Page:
There are two primary rules to dog training, Do not ask or tell your pup to do something he does not understand or can evade and Reward your dog for the correct behaviour. Do not reward (even inadvertently) for the incorrect behaviour. Putting the pup in a position where he can always do right and be rewarded, and the timing of rewards and correction are important skills in bringing up and training a good shooting companion.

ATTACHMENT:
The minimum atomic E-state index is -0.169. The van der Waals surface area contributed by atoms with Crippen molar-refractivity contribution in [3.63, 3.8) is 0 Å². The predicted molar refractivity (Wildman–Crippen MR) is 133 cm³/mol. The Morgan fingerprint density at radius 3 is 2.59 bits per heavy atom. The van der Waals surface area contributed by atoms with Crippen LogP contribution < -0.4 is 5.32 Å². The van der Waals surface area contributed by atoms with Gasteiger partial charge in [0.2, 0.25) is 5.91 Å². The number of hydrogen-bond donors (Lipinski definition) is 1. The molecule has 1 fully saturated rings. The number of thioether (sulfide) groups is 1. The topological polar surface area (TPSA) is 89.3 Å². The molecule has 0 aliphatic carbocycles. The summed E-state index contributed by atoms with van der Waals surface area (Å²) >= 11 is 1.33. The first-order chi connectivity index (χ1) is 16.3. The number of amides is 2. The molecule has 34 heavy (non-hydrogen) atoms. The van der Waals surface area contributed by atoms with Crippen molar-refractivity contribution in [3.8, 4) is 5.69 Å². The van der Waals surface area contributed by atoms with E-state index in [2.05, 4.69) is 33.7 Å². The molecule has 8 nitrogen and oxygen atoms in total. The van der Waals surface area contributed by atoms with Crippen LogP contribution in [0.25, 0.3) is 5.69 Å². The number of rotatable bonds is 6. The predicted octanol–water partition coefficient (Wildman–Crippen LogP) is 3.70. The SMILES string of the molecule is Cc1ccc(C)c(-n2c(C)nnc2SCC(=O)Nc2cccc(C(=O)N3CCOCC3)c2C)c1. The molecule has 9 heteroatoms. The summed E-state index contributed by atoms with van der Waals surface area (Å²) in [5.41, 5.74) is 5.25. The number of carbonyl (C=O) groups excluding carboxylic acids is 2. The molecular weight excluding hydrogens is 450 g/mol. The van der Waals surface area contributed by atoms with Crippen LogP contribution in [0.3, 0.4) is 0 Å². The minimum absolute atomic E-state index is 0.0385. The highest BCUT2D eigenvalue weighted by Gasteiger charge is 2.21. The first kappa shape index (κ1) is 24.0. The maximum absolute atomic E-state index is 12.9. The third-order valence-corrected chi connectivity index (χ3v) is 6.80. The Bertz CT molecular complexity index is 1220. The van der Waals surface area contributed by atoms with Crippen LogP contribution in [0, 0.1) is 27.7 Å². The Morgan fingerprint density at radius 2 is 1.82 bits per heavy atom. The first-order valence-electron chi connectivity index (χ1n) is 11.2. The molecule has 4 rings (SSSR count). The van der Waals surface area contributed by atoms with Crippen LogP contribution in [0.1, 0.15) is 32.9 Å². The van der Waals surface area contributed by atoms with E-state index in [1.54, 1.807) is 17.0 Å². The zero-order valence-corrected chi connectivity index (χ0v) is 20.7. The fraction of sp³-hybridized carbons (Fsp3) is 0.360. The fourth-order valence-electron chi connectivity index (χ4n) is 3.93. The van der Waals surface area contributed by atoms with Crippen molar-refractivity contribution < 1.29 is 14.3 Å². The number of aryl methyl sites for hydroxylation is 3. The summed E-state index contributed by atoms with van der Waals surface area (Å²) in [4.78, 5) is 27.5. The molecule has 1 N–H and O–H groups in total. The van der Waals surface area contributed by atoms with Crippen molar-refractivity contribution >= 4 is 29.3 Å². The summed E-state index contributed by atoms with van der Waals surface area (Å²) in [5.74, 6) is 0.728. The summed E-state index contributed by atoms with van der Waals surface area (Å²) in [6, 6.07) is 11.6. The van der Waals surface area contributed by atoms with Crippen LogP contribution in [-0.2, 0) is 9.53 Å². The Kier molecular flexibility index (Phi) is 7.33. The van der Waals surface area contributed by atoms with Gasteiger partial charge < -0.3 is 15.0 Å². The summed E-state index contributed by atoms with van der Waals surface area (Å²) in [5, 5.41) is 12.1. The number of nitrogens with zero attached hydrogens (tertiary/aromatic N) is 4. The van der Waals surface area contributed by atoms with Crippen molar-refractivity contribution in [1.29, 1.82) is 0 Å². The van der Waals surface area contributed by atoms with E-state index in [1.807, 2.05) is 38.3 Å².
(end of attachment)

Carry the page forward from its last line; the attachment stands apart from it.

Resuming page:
In the early days you and your puppy are getting to know each other, so make sure that he associates you with pleasurable times, moments of enjoyment and interest. Your pup will need lots of sleep time and what better way to do it where there is less likely chance of disturbance such as in a kennel or a dog crate such as a Lintran, Port-a-Pet or even Airline Kennel box. It is not a good idea to have the pup running free throughout the house with all it’s dangers. Confinement to it’s own ‘room’ when you want pup to rest or you cannot give it any attention will help with housebreaking and avoiding damage in your home. A pup’s attention span is short. So have him out of the ‘kennel’ for brief periods and then put him back for a nap. The short periods out can be quality time where you can concentrate on pup and teach the right behaviour. Generally ten to twenty minutes is enough, although the body may still be going the brain of the pup soon becomes tired and that is when problems occur. During these short periods with your pup you can enjoy not only training but also watching pup and learning yourself what makes pup ‘tick’. By observing your pup you will be able to know a lot more about how he is thinking and can anticipate his actions and reactions. You will find that getting to know your dog and his behaviour is a fascinating hobby in itself. Learn to ‘read’ your pup and you can then develop the right training approach to bring on the partner you are looking for.